The Five Factor Model of Personality

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The Five Factor Model of Personality

The precise definition of personality has been a point of discussion amongst many different theorists within many different disciplines since the beginning of civilisation. Personality can be defined as "the distinctive and characteristic patterns of thought, emotion, and behaviour that define an individual's personal style and influence his or her interactions with the environment" (Atkinson, Atkinson, Smith & Bem, 1993: 525). It can be proposed that personality psychology has two different tasks. "The first involves specifying the variables on which individuals differ from one another. The second involves synthesising the psychological processes of human functioning into an integrated account of the total person" (Atkinson et al., 1993: 532). There are many different theories of personality and many different theorists. The purpose of this essay is to examine the trait approach, specifically the five-factor model. Both the development and limitations of the Five-Factor model of personality shall be discussed.

Trait theory is based on several assumptions. The first assumption is that any difference between people that is seen as significant will have a name. Secondly, these names, known as traits, are conceived of as continuous dimensions. In general, trait theories assume that people vary simultaneously on a number of personality factors. These traits are of both the conjunctive and disjunctive form. Therefore, to understand a trait, it is necessary to understand what a particular trait is and what type of behaviour is evidence of that trait. (Atkinson et al., 1993). Five factor theorists are one set of trait theorists. The claim of five factor theorists is that behaviour can be best predicted and explained by measurement of five dominant personality factors. The five factor theory is a fairly recent proposal and has its basis in earlier work, which shall be discussed.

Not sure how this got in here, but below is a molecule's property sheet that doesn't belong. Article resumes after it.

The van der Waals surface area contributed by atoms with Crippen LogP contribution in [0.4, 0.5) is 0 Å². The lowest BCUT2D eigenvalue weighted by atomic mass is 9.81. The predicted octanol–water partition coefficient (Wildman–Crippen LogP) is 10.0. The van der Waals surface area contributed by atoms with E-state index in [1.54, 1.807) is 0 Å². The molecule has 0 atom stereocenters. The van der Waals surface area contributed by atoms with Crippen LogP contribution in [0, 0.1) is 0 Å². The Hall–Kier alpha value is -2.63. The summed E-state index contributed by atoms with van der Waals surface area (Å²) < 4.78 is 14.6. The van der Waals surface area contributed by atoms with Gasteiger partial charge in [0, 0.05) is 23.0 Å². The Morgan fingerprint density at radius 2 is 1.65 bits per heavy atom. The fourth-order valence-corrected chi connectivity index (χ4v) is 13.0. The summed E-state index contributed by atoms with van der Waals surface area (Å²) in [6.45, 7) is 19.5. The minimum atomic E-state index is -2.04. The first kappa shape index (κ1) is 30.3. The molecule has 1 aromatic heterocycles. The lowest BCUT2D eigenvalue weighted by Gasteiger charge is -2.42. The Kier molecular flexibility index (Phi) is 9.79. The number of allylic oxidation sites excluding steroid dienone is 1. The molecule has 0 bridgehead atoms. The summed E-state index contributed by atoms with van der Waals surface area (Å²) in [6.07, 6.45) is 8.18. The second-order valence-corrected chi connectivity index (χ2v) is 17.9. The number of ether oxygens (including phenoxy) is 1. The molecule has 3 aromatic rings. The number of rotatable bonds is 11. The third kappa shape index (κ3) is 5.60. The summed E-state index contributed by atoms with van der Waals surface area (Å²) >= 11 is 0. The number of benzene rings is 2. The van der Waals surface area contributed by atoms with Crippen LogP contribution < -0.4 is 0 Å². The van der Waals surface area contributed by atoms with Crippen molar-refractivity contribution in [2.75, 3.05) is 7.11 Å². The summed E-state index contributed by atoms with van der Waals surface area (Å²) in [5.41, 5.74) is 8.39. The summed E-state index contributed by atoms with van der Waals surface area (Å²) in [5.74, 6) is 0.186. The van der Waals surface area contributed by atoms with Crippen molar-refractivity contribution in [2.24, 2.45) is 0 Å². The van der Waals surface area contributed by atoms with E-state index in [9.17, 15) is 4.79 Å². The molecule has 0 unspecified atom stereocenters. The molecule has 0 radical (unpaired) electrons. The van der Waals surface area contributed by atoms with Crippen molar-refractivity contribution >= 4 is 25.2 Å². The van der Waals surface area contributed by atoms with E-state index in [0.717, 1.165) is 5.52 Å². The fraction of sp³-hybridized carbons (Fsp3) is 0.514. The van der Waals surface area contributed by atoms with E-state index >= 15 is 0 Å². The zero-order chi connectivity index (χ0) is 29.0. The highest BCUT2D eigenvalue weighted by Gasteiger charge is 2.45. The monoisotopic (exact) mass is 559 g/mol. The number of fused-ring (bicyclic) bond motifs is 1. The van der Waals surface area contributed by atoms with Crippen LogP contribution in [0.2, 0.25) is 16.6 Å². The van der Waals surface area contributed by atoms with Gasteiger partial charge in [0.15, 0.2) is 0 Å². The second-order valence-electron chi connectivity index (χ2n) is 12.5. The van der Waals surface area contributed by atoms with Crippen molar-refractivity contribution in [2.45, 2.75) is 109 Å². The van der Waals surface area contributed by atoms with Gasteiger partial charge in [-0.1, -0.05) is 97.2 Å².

One of the statistical techniques most commonly used in the study of personality is that of factor analysis:

By identifying groups of highly intercorrelated variables, factor analysis enables us todetermine how many underlying factors are measured by a set of original variables. In other words, factor analysis is used to uncover the factor structure of a set of variables. (Diekhoff, 1992: 333)

A factor analysis will generally show that a smaller number of factors represents the same information as the original number of variables. Once the variables making up the factors have been identified, some of the redundant variables may be removed (Diekhoff, 1992). As such, a large number of traits may be reduced to a number of personality factors. The procedure of factor analysis was a significant part of both the development and criticism of the five personality factor theory, as well as the theories on which it is based.

An experiment conducted by Allport and Oddbert (1936, cited in Goldberg, 1990) was based on the assumption that a dictionary contains a list of every possible trait name. Oddbert and Allport took every word from a dictionary that related to personality descriptors. This list was then revised to remove synonyms and unclear or doubtful words. Another researcher, Raymond Cattell (1945, cited in Atkinson et al, 1993) further revised the Allport-Oddbert list to 171 words. A study was then conducted by Cattell on a group of subjects who were asked to rate people they knew on the 171 traits. The results were factor analysed and 12 personality factors were found. However, 4 additional factors were found by analysing self-ratings. Cattell concluded that, in the adult human, 16 personality factors were dominant.

Eyesenck, (1953, cited in Atkinson et al, 1993) was another major theorist to use factor analysis. Although using the same basic approach as Cattell, Eyesenck used a more discriminatory factor analysis which resulted in far...
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